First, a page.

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The two sides of the corruption story

The two sides of the corruption story
June 06
07:58 2018
Business Botswana, the private sector apex body, is yet to be graced with a response from
Finance minister Kenneth Matambo after requesting that he assure the nation of the security
and safe custody of public funds.
The issue of corruption became most topical in light of revelations that surfaced at the end
2017, of alleged misappropriated monies pegged at over half a billion pula, that belonged to
the National Petroleum Fund and the subsequent charging of three individuals, including
former Kgori Capital managing director, Bakang Seretse.
After years of warning government about the perils of some off-budget levies on some
sectors and begging for a review of the treatment of some of these levies, Business Botswana
was prompted in December 2017, to demand that Matambo restore faith and confidence in
the systems that guard public funds.
Firstly, BB demanded that Matambo issue a statement to assure the nation that systems are
still functional as opposed to the public view that everything was in disarray.
BB also urged that measures be taken to ensure that all levies are safeguarded and are housed
strictly at the finance ministry. Some of the levies that have been perceived by the business
community to be problematic include those drawn from UHT milk, wheat flour, alcohol, road
safety, tourism training and former Botswana Training Authority training levies.
Prior to last week’s inaugural press conference held by president Mokgweetsi Masisi,
Business Botswana president Gobusamang Keebine told Global Business that Minister
Matambo and his ministry are yet to respond to the demands made by Business Botswana.
Keebine however, takes solace in Masisi’s posture which essentially looks to be anti-
corruption. “The president is saying the right things with regards to corruption,” he said.
He said Government must be in the forefront in ensuring that all private players in business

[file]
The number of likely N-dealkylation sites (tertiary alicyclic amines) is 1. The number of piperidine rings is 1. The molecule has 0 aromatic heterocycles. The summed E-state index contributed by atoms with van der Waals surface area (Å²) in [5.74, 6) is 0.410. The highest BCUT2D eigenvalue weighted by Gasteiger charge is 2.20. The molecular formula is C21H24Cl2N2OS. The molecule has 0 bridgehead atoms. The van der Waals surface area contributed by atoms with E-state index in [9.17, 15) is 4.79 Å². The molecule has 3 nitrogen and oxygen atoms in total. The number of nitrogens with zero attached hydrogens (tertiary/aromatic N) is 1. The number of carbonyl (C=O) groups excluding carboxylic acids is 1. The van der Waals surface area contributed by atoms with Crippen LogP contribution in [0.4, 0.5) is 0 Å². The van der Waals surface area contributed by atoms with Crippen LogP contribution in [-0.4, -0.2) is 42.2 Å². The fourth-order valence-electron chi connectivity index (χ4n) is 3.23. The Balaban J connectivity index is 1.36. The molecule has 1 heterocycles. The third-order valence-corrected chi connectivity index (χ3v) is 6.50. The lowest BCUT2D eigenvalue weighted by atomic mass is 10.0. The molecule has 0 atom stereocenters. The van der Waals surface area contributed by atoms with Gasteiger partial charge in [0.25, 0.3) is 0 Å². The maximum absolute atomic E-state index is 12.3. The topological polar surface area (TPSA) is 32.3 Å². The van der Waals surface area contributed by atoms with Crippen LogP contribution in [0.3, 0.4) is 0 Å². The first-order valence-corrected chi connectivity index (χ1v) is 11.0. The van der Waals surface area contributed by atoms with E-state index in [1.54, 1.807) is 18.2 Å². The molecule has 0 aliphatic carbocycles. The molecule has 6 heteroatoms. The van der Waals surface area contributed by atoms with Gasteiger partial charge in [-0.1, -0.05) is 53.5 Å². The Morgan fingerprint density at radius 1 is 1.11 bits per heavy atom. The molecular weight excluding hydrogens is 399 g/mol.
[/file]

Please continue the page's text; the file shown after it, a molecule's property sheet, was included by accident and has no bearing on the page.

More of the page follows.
sign and adopt the voluntary Code of Conduct for businesses. Keebine is troubled by attitudes
of investors who seemingly have unfettered access to some of the highest offices in the land.
“Can such business people see the need to comply to the Code of Conduct?” asked Keebine.
He lamented that after performing shoddy work costing the country heavily and exacerbating
its infrastructure woes, such companies ultimately cast the entire private sector in a negative
While signing the Code of Conduct has always been voluntary since inception, many
companies have ignored it. Efforts are now being made by Business Botswana, DCEC,
Ministry of Public Administration and Presidential Affairs as well as the Public Procurement
and Asset Disposal Board to ensure that companies that resist becoming signatories are
considered non-compliant and side-lined in the awarding of government tenders and
  • When the Code was launched in 2011, Botswana was hailed for being among the first
    countries in sub-Saharan Africa to develop a voluntary Code of Conduct for businesses and
    the first to produce one through close collaboration between an anti-corruption agency and
    the private sector.
    The Code was promulgated in 2001 by the DCEC, Business Botswana (then BOCCIM) and
    the Commonwealth Business Council after a concern was raised regarding the issues of
    conflict of interest.
    The DCEC has also expressed worry over the slow adoption of the Code of Conduct that is
    aimed at inspiring ethical business principles in the private sector

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